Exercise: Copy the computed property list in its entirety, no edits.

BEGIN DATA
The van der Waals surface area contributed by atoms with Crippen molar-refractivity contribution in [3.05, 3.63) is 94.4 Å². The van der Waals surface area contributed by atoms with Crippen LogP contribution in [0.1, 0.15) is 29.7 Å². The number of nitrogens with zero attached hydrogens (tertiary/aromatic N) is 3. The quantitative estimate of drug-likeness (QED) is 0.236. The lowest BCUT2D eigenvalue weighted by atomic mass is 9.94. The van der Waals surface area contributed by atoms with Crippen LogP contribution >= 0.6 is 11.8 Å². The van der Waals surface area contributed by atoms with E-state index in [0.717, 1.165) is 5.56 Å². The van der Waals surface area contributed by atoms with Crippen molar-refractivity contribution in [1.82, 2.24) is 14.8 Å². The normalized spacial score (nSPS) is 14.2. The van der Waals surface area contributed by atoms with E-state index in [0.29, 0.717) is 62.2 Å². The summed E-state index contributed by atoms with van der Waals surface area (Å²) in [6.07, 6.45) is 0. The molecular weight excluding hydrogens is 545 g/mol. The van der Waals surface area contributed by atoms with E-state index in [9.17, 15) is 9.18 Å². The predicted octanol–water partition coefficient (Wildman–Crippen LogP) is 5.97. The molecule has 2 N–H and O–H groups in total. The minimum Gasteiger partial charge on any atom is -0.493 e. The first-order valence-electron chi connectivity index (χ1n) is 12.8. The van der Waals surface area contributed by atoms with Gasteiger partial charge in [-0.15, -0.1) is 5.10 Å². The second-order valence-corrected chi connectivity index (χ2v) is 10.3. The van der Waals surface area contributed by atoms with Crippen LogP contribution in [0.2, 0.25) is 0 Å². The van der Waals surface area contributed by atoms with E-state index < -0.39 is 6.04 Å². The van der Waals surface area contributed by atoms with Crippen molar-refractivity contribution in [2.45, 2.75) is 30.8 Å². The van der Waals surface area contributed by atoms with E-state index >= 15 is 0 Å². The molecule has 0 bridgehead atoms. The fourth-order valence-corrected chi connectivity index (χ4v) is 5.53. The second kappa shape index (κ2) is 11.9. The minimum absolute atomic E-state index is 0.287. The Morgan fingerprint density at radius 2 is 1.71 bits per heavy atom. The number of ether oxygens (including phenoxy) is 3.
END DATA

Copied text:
The van der Waals surface area contributed by atoms with Crippen molar-refractivity contribution in [3.05, 3.63) is 94.4 Å². The van der Waals surface area contributed by atoms with Crippen LogP contribution in [0.1, 0.15) is 29.7 Å². The number of nitrogens with zero attached hydrogens (tertiary/aromatic N) is 3. The quantitative estimate of drug-likeness (QED) is 0.236. The lowest BCUT2D eigenvalue weighted by atomic mass is 9.94. The van der Waals surface area contributed by atoms with Crippen LogP contribution >= 0.6 is 11.8 Å². The van der Waals surface area contributed by atoms with E-state index in [0.717, 1.165) is 5.56 Å². The van der Waals surface area contributed by atoms with Crippen molar-refractivity contribution in [1.82, 2.24) is 14.8 Å². The normalized spacial score (nSPS) is 14.2. The van der Waals surface area contributed by atoms with E-state index in [0.29, 0.717) is 62.2 Å². The summed E-state index contributed by atoms with van der Waals surface area (Å²) in [6.07, 6.45) is 0. The molecular weight excluding hydrogens is 545 g/mol. The van der Waals surface area contributed by atoms with E-state index in [9.17, 15) is 9.18 Å². The predicted octanol–water partition coefficient (Wildman–Crippen LogP) is 5.97. The molecule has 2 N–H and O–H groups in total. The minimum Gasteiger partial charge on any atom is -0.493 e. The first-order valence-electron chi connectivity index (χ1n) is 12.8. The van der Waals surface area contributed by atoms with Gasteiger partial charge in [-0.15, -0.1) is 5.10 Å². The second-order valence-corrected chi connectivity index (χ2v) is 10.3. The van der Waals surface area contributed by atoms with Crippen LogP contribution in [0.2, 0.25) is 0 Å². The van der Waals surface area contributed by atoms with E-state index < -0.39 is 6.04 Å². The van der Waals surface area contributed by atoms with Crippen molar-refractivity contribution in [2.45, 2.75) is 30.8 Å². The van der Waals surface area contributed by atoms with E-state index >= 15 is 0 Å². The molecule has 0 bridgehead atoms. The fourth-order valence-corrected chi connectivity index (χ4v) is 5.53. The second kappa shape index (κ2) is 11.9. The minimum absolute atomic E-state index is 0.287. The Morgan fingerprint density at radius 2 is 1.71 bits per heavy atom. The number of ether oxygens (including phenoxy) is 3.